I’m loath to admit it, but the character I liked the most was actually the family business: Secret Staircase Construction. Some may not agree the company itself counts as a character, but in my opinion it looms too large and permeates too much of the story for it to not be a character. And boy is it an interesting one! The combination of amazing carpentry and the know-how of a stage illusionist come together to create a company building hidden passages, stairways, rooms, and other secret things? That’s my idea of a kick-butt business!

So lock the door on your cynicism and skepticism and throw the key into a desk drawer before you read this book. Then allow yourself to escape and enjoy!

Thank you to NetGalley, St. Martins Press, and Minotaur Books for early access to this title in exchange for a fair and honest review.

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Under Lock and Skeleton is a cozy mystery surrounding the fascinating Raj family and a tree house with a hidden staircase. The premise is wonderful, but I felt it dragged on a bit, and the mystery was not as nuanced as it could be. I would definitely give the second book a try.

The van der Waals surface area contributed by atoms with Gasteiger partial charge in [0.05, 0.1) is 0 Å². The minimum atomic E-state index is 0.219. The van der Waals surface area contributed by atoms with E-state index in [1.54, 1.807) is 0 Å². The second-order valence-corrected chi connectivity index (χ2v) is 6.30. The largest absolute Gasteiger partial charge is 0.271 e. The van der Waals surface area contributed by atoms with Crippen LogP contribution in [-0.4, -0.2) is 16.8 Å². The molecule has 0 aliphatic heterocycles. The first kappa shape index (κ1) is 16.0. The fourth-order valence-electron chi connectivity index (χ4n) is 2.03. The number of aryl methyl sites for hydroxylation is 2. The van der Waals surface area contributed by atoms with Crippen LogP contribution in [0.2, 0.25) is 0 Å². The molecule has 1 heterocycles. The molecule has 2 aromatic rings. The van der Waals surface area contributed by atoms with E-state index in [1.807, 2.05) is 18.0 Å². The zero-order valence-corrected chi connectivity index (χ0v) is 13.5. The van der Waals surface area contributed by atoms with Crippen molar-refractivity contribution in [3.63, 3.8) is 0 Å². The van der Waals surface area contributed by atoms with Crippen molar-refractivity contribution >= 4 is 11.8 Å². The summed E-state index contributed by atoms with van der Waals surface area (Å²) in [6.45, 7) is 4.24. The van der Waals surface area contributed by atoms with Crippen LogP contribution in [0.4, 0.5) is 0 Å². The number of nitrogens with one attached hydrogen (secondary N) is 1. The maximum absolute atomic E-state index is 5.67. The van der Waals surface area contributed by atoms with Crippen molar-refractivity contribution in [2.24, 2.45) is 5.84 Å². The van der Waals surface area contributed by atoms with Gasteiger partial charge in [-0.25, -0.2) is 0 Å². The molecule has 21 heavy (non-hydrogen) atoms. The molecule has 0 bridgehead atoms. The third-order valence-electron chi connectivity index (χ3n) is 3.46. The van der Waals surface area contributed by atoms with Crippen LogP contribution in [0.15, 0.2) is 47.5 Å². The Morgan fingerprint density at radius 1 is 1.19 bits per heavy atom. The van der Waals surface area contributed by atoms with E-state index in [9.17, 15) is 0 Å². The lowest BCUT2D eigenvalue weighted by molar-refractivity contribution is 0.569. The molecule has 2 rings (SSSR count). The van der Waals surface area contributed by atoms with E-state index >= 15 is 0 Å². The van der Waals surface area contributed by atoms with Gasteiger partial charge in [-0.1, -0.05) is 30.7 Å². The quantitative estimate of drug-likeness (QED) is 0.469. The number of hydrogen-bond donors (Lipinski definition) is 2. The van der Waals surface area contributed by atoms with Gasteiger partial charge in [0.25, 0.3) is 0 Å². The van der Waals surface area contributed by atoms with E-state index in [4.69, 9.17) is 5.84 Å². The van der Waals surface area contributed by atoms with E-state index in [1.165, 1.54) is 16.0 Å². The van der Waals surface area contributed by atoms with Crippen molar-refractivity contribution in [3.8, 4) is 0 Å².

I received a free copy of this book from the publishers via Netgalley. My review is voluntary.

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I am always looking for new cozy mysteries and was looking forward to reading this one. this mystery has the most unique setup that I have seen. it was a fun cozy mystery.

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Under Lock & Skeleton Key, a lighthearted cozy mystery that I wanted to like more than I did. There were a lot of characters to keep track of and read like a YA novel. Both of these things impacted my enjoyment of this book. If you like easy to read cozy mysteries then check this one out.

**I received an electronic ARC from NetGalley in exchange for a fair and unbiased review of this book.

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I am usually up for a new cozy mystery series. I always find cozy mysteries relaxing and satisfying, they typically have charming main characters and mysteries that aren’t overly complicated or too dark so they make for nice relaxing reading for me. When I saw this one come across my desk for review I was super excited because it was a new book in a mystery series, and it had a bit of a Gothic twist.

Not to mention it boasted a classic locked room mystery—-so think Murder on the Orient Express or And Then There Were None. Mysteries that on the surface appear simple and at the same time impossible but then quickly start to become more complicated as the story goes on. I love classic mysteries like this. They feel familiar and comforting so I was eager to get my hands on this one.